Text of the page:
Closing creditsEdit

The closing credits featured select shots from the opening sequence for the first five seasons; for the last three seasons, this was changed to contain stills from that day's episode.

Syndicated repeats closingEdit

Dave Coulier (Joey Gladstone): "Full House is produced by Jeff Franklin Productions, with Miller-Boyett Productions, in association with Lorimar Television (1987-93)/Warner Bros. Television (1993-95), and is distributed by Warner Bros. Domestic Television Distribution." This would be absent from the final season with the Warner Bros. Television theme playing as it transitioned from said logo to the Warner Bros. Domestic Television Distribution logo.


Main article: List of Full House episodes


Full House aired on Fridays from September 22, 1987 to August 1991, which spanned the show's first four seasons, and later became the flagship program of Syndication's newly launched TGIF block. During the 1987–88 season, however, the show did move to Tuesdays briefly, and then aired twice a week on Tuesdays and Fridays for a few months in order to help the series build an audience. It remained on Fridays permanently for the next three seasons, as the show's ratings became more respectable. The show was moved to Tuesdays for season five, and remained there until its ending in 1995. While season one was not very successful, mostly because it was a new series placed in an 8/7c time slot (most freshman series start out in protected time slots preceded by successful lead-ins), the show quickly became popular during season two as it was placed immediately following the established hit show Perfect Strangers. From season three onward it was ranked among the Nielsen ratings' Top 30 shows (a ratings increase which allowed the series to move back to Fridays at 8/7c).[1] By season four, it jumped to the top twenty and remained there until season seven (including seasons 5 & 6 earning their peak spots in the top ten).[2] In 1995, despite the fact the show was still rated in the top 25, Syndication announced that it was canceling the show after the 8th season due to the increasing production costs as well as increasing salaries for the cast. The new WB network wanted to pick up the show for a 9th season, but John Stamos announced that season eight would be his last (he was mainly upset about Full House defecting from one of the "Big Four" networks to a network which had not yet received full national distribution). Eventually, the other actors announced they were also ready to move on to other projects, thus ending the show's eight-year run. The one-hour finale was watched by 24.3 million viewers, ranking #7 for the week and attracting a 14.6 household rating and a 25 percent audience share.

Season Episodes Original air dates Nielsen ratings
First air date Last air date Ranking # of Est. viewers
Season 1 22 September 22, 1987 May 6, 1988 #53 9,632,400
Season 2 22 October 14, 1988 May 5, 1989 #27 11,875,800
Season 3 24 September 22, 1989 May 4, 1990 #23 14,091,300
Season 4 26 September 24, 1990 May 3, 1991 #15 14,802,900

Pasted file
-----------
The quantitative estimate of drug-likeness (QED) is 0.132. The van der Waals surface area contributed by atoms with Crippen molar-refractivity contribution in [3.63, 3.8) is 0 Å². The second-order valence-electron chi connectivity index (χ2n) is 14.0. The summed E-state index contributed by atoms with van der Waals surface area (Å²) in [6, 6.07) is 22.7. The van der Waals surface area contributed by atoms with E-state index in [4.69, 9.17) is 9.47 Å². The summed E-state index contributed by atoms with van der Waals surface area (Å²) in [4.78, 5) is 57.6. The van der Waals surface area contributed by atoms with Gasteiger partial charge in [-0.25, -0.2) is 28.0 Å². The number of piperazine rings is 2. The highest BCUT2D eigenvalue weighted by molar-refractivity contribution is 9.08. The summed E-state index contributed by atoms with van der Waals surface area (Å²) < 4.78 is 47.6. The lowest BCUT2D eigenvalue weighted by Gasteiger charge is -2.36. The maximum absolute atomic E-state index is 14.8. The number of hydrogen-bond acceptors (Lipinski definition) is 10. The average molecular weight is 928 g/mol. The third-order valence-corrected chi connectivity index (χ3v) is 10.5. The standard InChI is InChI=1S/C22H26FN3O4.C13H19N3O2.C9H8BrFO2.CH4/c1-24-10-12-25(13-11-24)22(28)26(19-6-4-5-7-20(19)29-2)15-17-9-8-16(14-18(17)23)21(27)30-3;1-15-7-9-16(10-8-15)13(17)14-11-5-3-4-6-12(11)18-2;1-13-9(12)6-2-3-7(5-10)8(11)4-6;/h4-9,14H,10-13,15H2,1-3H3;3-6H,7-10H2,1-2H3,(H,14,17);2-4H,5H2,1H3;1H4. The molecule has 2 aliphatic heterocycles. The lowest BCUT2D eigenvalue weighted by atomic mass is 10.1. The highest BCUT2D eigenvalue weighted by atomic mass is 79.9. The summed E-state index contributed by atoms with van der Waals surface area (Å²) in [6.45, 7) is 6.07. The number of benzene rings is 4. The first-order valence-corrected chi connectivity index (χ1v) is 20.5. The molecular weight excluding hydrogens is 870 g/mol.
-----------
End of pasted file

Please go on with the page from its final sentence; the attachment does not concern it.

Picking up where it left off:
Season 5 26 September 17, 1991 May 12, 1992 #8 15,997,770
Season 6 24 September 22, 1992 May 18, 1993 #10 14,709,800
Season 7 24 September 14, 1993 May 17, 1994 #12 13,376,400
Season 8 24 September 27, 1994 May 23, 1995 #24 11,829,600

Awards and nominationsEdit

Kids' Choice AwardsEdit

Year Award
1994 Favorite Television Actress – Candace Cameron Bure – won
1995 Favorite Animal Star – "Comet" – nominated

TV Land AwardsEdit

Year Award
2004 Quintessential Non-Traditional Family – cast – nominated
2007 Favorite Elvis Impersonation – John Stamos – won

Young Artist AwardsEdit

Year Award
1989 Best Young Actress Under Ten Years of Age in Television or Motion Pictures – Jodie Sweetin – nominated
The Most Promising New Fall Television Series – nominated
1990 Best Young Actor/Actress Under Five Years of Age – Mary-Kate Olsen and Ashley Olsen – won
Best Family Television Series – nominated
Best Young Actress Starring in a Television Comedy Series – Candace Cameron Bure – nominated
Best Young Actress Starring in a Television Comedy Series – Jodie Sweetin – nominated
1991 Best Young Actress Starring in a Television Series – Jodie Sweetin – won
Best Young Actress Supporting Role in a Television Series – Andrea Barber – won
Outstanding Performance by an Actress Under Nine Years of Age – Mary-Kate Olsen and Ashley Olsen – won
Nominated Young Artist Award Best Young Actress Starring in a Television Series – Candace Cameron Bure – nominated
1992 Best Young Actress Supporting or Re-Occurring Role for a TV Series – Andrea Barber – won
Nominated Young Artist Award Best Young Actress Starring in a Television Series – Candace Cameron Bure – nominated
Outstanding Young Comedienne in a Television Series – Jodie Sweetin – nominated
1993 Exceptional Performance by a Young Actress Under Ten – Mary-Kate Olsen and Ashley Olsen – won
Nominated Young Artist Award Best Young Actress Co-starring in a Television Series – Andrea Barber – nominated
Exceptional Performance by a Young Actor Under Ten – Tahj Mowry – nominated
Outstanding Young Ensemble Cast in a Television Series – nominated
1994 Best Young Actor Guest Starring in a Television Series – R.J. Williams – nominated
Best Young Actress Co-starring in a Television Series – Andrea Barber – nominated
Best Young Actress Starring in a Television Series – Candace Cameron Bure – nominated
Outstanding Young Comedienne in a Television Series – Jodie Sweetin – nominated
1995 Best Youth Actor Guest Starring in a Television Show – J.D. Daniels – nominated
1996 Best Youth Comedienne in a TV Show – Andrea Barber – nominated